A fairly unusually hot week for the middle of winter saw temperatures of 36 degrees Celsius (97 Fahrenheit), reminding us of the warmth of summer. If the heat continues any longer we will begin to question if we have in fact seen the last of winter.
Leopards have been plentiful this week with some amazing golden light opportunities. The wild dog den has been living up to expectations and providing some amazing viewing as the pups grow more adventurous with each excursion out of the den.
Bird photography has definitely been the focus this week with some amazing images making it into the top picks, A magnificent Martial Eagle, a Secretarybird, and Sunbirds to revel about.
Let’s not forget an incredibly unique experience which we had to share, the pack of wild dogs were roaming in search of anything to hunt flushed a serval, a smaller cat-like predator that lives a drastically secretive lifestyle. The only escape for the serval was up into the nearest tree, being a dead knobthorn tree.
Enjoy this Week in Pictures…
After marching through probably one of the thicker blocks on Londolozi the Senegal Bush Male eventually settled down on a termite mound with the setting sun in the background giving off a hazy golden background with all the dry winter’s dust in the air.
An incredible sighting of a serval as it catches its breath from the top of a dead knobthorn tree having just narrowly escaped the jaws of a pack of wild dogs. Serval are solitary and immensely secretive so merely seeing one is exciting let alone having one perched up in a tree for us to see.
Serval favour grasslands and hunt small prey such as birds and rodents. Eventually, after half an hour, it plucked up the courage to scamper down the tree and disappear off into the thick grass.
A very unusual sight in mid-winter, but not completely out of the normal given the warm weather we have just had. Chameleons tend to be less active during the colder months of the year given that they are cold-blooded. For the most part, they will only venture out of a tree and onto the ground when seeking out a mate, laying eggs or in search of more food. Getting as low to the ground as possible while photographing them a rather unique shot.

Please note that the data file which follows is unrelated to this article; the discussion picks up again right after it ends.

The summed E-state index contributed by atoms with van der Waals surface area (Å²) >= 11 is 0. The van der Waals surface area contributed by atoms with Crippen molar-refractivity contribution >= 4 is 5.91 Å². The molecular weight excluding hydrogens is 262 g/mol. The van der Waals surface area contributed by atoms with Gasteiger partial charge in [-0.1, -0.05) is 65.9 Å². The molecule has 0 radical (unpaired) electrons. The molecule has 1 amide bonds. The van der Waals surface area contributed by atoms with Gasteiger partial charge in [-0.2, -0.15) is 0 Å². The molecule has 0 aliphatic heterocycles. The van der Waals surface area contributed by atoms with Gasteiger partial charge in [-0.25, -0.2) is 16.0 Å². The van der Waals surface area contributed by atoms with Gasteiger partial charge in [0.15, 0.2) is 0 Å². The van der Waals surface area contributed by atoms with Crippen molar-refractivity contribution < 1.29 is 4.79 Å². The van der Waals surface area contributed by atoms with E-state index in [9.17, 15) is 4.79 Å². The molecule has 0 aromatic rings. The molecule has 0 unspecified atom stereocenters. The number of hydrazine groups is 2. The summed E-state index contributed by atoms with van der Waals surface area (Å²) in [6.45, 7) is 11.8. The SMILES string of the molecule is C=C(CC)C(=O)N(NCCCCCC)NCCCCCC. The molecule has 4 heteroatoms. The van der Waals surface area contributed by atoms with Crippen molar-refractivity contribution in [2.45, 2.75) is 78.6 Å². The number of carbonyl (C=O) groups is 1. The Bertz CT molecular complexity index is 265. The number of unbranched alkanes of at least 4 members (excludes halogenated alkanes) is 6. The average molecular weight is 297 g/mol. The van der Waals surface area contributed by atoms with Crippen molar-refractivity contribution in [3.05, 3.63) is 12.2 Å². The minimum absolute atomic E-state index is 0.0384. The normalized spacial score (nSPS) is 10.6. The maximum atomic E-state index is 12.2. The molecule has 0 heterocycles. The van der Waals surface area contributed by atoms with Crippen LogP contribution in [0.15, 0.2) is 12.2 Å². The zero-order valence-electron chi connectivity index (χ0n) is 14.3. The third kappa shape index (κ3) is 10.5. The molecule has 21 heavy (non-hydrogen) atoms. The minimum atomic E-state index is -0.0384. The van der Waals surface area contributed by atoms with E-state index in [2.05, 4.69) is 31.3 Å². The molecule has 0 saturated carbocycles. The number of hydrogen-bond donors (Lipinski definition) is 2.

Spending time around a colony of dwarf mongooses as they play and groom is always amusing. They can be rather skittish but if you sit quietly nearby and just wait they often relax a bit and then carry on as usual.
A few warthogs in the distance caught the attention of the Mawelawela Male causing him to prop his head up a little more above the partly burnt dark grass.
We have been having some incredible sightings of a single Secretarybird in an open clearing close to camp. Only one individual has been seen building a platform nest on top of a tree and keeps us wondering whether there is a partner close by or if it’s just building one to roost on.
Aloes in full flower are irresistible to many of the sunbirds. Even drawing in some sunbirds that we do not see too often such as this Marico Sunbird.
We are happy to say that the wild dog puppies are all alive and well and growing in confidence as each day passes. Venturing slightly further from the den’s entrance each time.
Photographing sunbirds can be a challenge but with a bit of extra patience, they are bound to prop themselves upon a cluster of aloe flowers for long enough to allow you to get the shot. This stunning Collared Sunbird did just that.
In digging around amongst some rocks we found this scorpion. Most scorpions have a thin layer in their exoskeleton that reacts to ultraviolet light causing them to appear as though they are glowing. By shining an ultraviolet flashlight in amongst the rocks and bark, if any scorpions are around they will light up making it easier to see.
A single lioness, most likely from the Ntsevu Pride, had been found after calling numerous times in search of the other lions in the pride. She had probably been off in search of the Northern Avoca Males in an attempt to try and mate.
The Mawelawela Male is now a dominant leopard in the southwestern parts of Londolozi, an area not normally chosen by us to go and search for leopards as it is a lot more difficult to find them. However, when one does find a leopard here is always hugely rewarding.
A gap through the leaves of a tree framed this magnificent eagle. Martial Eagles are the largest eagle we get here and in my opinion definitely one of the more attractive.